9:04 pm PST November 26, 2013
The typical handling of a monthly mortgage payment - involving a rental or not - is that a small piece of the payment goes to interest expense, a very big piece of the payment goes to paying down mortgage principal (a liability on your balance sheet) and a (typically) regular amount goes to an escrow Account (an asset on your balance sheet). (It's the payment out of escrow of property taxes by the loan servicer, not that monthly amount included in the mortgage payment, that's a deduction for tax purposes. From an accounting standpoint you'd reduce that escrow asset Account by the amount of the payment by the servicer and charge an escrow account expense.)
You can do the accounting for
the monthly payment manually by reference to the loan amortization schedule you certainly received when you took out the loan. Each month you'd pay the same amount (presumably) out of your checking account, splitting the total among interest expense, the reduction of the mortgage liability and the increase in the escrow account.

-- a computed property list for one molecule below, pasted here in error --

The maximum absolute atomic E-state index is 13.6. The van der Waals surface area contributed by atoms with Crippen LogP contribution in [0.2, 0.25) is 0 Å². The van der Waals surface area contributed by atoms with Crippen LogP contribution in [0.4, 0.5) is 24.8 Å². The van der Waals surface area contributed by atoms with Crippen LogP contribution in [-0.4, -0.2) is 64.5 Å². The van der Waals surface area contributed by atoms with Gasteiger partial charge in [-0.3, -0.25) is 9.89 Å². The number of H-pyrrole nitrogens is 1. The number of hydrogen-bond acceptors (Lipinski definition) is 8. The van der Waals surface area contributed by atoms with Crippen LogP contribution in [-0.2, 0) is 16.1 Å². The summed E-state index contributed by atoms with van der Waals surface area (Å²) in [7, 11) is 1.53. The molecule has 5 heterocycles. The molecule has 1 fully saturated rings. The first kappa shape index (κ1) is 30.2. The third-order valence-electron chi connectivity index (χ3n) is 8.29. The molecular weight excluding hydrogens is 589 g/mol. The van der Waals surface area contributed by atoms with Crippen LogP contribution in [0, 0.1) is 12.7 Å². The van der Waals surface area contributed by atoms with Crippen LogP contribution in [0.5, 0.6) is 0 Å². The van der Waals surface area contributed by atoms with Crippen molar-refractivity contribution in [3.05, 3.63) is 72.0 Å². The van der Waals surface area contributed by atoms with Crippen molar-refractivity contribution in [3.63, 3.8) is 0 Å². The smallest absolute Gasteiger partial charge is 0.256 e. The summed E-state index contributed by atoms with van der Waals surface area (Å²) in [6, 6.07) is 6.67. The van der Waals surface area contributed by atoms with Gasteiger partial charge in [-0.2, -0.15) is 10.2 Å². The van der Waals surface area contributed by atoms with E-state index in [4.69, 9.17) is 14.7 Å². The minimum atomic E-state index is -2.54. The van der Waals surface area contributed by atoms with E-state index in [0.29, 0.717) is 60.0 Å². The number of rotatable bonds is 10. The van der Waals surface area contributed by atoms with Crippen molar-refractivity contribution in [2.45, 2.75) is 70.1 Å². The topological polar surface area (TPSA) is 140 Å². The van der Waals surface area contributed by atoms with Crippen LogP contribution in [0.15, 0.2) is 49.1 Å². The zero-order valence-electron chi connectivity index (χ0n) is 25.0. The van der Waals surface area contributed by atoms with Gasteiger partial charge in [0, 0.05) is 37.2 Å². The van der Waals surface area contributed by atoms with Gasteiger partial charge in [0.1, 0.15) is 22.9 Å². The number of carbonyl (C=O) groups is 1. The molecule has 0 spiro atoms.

Assuming the mortgage is a "standard" in arrears mortgage you can also use the Quicken loan "wizard" to calculate the split between interest and principal (plus an escrow amount) and Quicken can automatically make the accounting entry for you.
One way or the other you need to get these elements of your payments - interest, principal and escrow - properly stated in Quicken if you hope to use Quicken as the basis for entries to your tax return.